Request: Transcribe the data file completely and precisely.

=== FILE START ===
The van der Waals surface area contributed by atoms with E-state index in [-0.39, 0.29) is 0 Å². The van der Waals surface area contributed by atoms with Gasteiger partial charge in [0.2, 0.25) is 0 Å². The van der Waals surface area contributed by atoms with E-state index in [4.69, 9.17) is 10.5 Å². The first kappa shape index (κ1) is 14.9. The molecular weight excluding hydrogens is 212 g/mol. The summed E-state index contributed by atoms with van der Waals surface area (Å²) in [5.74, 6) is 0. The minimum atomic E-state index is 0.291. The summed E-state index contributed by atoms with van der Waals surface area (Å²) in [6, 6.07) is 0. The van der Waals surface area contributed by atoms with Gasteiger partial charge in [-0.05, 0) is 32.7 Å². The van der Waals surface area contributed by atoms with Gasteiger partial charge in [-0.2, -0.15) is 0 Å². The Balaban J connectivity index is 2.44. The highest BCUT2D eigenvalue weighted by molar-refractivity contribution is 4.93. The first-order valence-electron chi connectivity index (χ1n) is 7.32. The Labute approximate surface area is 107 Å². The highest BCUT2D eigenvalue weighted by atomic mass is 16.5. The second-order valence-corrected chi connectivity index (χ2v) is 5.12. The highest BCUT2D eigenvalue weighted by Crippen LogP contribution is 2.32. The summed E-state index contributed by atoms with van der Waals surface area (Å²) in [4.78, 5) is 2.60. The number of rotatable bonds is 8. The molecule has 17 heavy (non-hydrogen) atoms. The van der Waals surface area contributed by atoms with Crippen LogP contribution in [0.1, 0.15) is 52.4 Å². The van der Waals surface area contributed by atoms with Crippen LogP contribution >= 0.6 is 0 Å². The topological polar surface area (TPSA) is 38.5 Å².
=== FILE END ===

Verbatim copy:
The van der Waals surface area contributed by atoms with E-state index in [-0.39, 0.29) is 0 Å². The van der Waals surface area contributed by atoms with Gasteiger partial charge in [0.2, 0.25) is 0 Å². The van der Waals surface area contributed by atoms with E-state index in [4.69, 9.17) is 10.5 Å². The first kappa shape index (κ1) is 14.9. The molecular weight excluding hydrogens is 212 g/mol. The summed E-state index contributed by atoms with van der Waals surface area (Å²) in [5.74, 6) is 0. The minimum atomic E-state index is 0.291. The summed E-state index contributed by atoms with van der Waals surface area (Å²) in [6, 6.07) is 0. The van der Waals surface area contributed by atoms with Gasteiger partial charge in [-0.05, 0) is 32.7 Å². The van der Waals surface area contributed by atoms with Gasteiger partial charge in [-0.2, -0.15) is 0 Å². The Balaban J connectivity index is 2.44. The highest BCUT2D eigenvalue weighted by molar-refractivity contribution is 4.93. The first-order valence-electron chi connectivity index (χ1n) is 7.32. The Labute approximate surface area is 107 Å². The highest BCUT2D eigenvalue weighted by atomic mass is 16.5. The second-order valence-corrected chi connectivity index (χ2v) is 5.12. The highest BCUT2D eigenvalue weighted by Crippen LogP contribution is 2.32. The summed E-state index contributed by atoms with van der Waals surface area (Å²) in [4.78, 5) is 2.60. The number of rotatable bonds is 8. The molecule has 17 heavy (non-hydrogen) atoms. The van der Waals surface area contributed by atoms with Crippen LogP contribution in [0.1, 0.15) is 52.4 Å². The van der Waals surface area contributed by atoms with Crippen LogP contribution >= 0.6 is 0 Å². The topological polar surface area (TPSA) is 38.5 Å².